Rainforest frogs of the Australian Wet Tropics: guild classification and the ecological similarity of declining species
Williams, Stephen E., and Hero, Jean-Marc (1998) Rainforest frogs of the Australian Wet Tropics: guild classification and the ecological similarity of declining species. Proceedings of the Royal Society of London Series B, Biological Sciences, 265 (1396). pp. 597-602.
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Rainforest frogs are classifed into nine ecological guilds based on features of reproduction, habitat use, temporal activity, microhabitat and body size. The largest ecological differences are between the microhylid frogs and the rest of the frog species. Within the non-microhylids, there are two primary groups consisting of (i) regionally endemic rainforest specialists, and (ii) a more ecologically diverse group of species that are less specialized in their habitat requirements. Most of the regionally endemic rainforest specialists, which includes species in three ecological guilds, have declined or gone missing in recent years. Multivariate analyses of the ecological characteristics of these species show that it is not a single characteristic that isolates those species that have declined from those which have not. The guilds that have undergone significant population declines in the Wet Tropics are all characterized by the combination of low fecundity, a high degree of habitat specialization and repro- duction in flowing streams. These results have important implications for the determination of the causal factors in the unexplained global decline of many amphibian species.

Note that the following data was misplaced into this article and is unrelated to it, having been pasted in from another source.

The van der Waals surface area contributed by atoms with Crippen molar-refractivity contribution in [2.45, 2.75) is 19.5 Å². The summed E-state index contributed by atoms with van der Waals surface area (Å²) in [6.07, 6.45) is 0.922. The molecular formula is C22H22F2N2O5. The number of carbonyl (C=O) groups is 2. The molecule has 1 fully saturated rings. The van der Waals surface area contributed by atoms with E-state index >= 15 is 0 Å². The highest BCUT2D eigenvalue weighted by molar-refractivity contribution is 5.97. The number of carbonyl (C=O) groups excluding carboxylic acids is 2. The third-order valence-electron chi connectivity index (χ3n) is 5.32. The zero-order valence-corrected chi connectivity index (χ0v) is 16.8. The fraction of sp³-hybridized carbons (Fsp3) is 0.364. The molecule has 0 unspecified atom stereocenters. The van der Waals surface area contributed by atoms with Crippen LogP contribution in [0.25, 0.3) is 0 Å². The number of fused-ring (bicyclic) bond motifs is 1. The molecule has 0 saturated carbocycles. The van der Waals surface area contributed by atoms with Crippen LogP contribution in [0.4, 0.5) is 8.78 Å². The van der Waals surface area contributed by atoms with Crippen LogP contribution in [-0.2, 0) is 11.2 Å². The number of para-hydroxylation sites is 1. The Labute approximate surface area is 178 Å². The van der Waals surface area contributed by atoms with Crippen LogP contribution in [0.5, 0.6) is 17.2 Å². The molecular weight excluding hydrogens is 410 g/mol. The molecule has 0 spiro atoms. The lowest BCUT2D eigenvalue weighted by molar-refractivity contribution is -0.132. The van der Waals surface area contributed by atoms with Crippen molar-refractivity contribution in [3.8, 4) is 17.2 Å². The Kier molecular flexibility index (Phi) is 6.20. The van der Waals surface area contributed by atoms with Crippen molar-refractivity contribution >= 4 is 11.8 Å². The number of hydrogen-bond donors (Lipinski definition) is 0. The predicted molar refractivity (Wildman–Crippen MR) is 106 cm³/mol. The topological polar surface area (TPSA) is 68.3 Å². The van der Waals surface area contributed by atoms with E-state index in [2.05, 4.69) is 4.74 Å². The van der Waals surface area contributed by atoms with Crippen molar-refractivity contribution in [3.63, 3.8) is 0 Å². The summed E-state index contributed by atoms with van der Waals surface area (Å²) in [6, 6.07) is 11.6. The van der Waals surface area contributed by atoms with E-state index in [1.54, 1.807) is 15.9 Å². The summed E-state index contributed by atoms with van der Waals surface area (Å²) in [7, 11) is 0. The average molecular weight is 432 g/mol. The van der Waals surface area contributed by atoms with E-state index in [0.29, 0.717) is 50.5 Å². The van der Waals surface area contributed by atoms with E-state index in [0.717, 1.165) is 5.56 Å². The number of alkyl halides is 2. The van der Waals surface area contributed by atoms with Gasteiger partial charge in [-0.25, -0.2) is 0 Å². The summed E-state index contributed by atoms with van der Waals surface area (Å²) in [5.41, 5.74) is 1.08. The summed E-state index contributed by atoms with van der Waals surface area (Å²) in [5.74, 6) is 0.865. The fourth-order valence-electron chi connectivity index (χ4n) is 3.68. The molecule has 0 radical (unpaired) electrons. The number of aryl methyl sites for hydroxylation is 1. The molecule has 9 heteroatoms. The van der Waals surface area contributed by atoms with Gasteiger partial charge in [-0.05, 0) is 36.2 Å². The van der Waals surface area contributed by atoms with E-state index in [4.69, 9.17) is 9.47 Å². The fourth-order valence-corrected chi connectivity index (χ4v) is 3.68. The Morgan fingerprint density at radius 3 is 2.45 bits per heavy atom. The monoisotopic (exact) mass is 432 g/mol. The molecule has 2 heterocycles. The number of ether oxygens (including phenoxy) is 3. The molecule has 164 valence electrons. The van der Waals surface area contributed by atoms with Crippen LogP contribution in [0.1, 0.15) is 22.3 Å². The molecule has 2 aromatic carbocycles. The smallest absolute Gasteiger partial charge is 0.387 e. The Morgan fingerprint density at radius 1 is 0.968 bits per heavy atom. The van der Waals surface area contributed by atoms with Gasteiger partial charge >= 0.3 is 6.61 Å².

|Item Type:||Article (Refereed Research - C1)|
|Keywords:||frogs, biodiversity, functional groups, extinction, declines, rainforest|
|Date Deposited:||11 Sep 2007|
|FoR Codes:||05 ENVIRONMENTAL SCIENCES > 0502 Environmental Science and Management > 050202 Conservation and Biodiversity @ 0%|